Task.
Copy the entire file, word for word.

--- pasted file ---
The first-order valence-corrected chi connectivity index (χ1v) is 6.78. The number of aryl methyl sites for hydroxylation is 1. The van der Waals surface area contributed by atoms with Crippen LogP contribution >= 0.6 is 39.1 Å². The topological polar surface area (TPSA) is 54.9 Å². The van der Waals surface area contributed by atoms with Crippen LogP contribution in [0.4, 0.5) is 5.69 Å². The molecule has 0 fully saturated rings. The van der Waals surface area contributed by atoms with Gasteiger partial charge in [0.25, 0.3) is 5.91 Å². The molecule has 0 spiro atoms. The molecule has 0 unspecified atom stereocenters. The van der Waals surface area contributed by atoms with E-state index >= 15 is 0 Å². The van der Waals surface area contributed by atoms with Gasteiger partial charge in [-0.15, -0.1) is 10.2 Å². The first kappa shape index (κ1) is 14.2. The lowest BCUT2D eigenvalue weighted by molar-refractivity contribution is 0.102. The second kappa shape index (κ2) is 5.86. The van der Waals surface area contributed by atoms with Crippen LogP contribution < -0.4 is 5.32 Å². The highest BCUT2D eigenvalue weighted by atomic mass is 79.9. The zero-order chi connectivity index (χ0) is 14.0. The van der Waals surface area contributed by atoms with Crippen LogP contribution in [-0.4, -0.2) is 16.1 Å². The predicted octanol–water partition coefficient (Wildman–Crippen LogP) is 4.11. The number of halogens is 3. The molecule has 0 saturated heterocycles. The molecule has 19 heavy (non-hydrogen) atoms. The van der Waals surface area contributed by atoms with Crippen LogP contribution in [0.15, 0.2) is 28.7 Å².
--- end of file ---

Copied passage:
The first-order valence-corrected chi connectivity index (χ1v) is 6.78. The number of aryl methyl sites for hydroxylation is 1. The van der Waals surface area contributed by atoms with Crippen LogP contribution >= 0.6 is 39.1 Å². The topological polar surface area (TPSA) is 54.9 Å². The van der Waals surface area contributed by atoms with Crippen LogP contribution in [0.4, 0.5) is 5.69 Å². The molecule has 0 fully saturated rings. The van der Waals surface area contributed by atoms with Gasteiger partial charge in [0.25, 0.3) is 5.91 Å². The molecule has 0 spiro atoms. The molecule has 0 unspecified atom stereocenters. The van der Waals surface area contributed by atoms with E-state index >= 15 is 0 Å². The van der Waals surface area contributed by atoms with Gasteiger partial charge in [-0.15, -0.1) is 10.2 Å². The first kappa shape index (κ1) is 14.2. The lowest BCUT2D eigenvalue weighted by molar-refractivity contribution is 0.102. The second kappa shape index (κ2) is 5.86. The van der Waals surface area contributed by atoms with Crippen LogP contribution < -0.4 is 5.32 Å². The highest BCUT2D eigenvalue weighted by atomic mass is 79.9. The zero-order chi connectivity index (χ0) is 14.0. The van der Waals surface area contributed by atoms with Crippen LogP contribution in [-0.4, -0.2) is 16.1 Å². The predicted octanol–water partition coefficient (Wildman–Crippen LogP) is 4.11. The number of halogens is 3. The molecule has 0 saturated heterocycles. The molecule has 19 heavy (non-hydrogen) atoms. The van der Waals surface area contributed by atoms with Crippen LogP contribution in [0.15, 0.2) is 28.7 Å².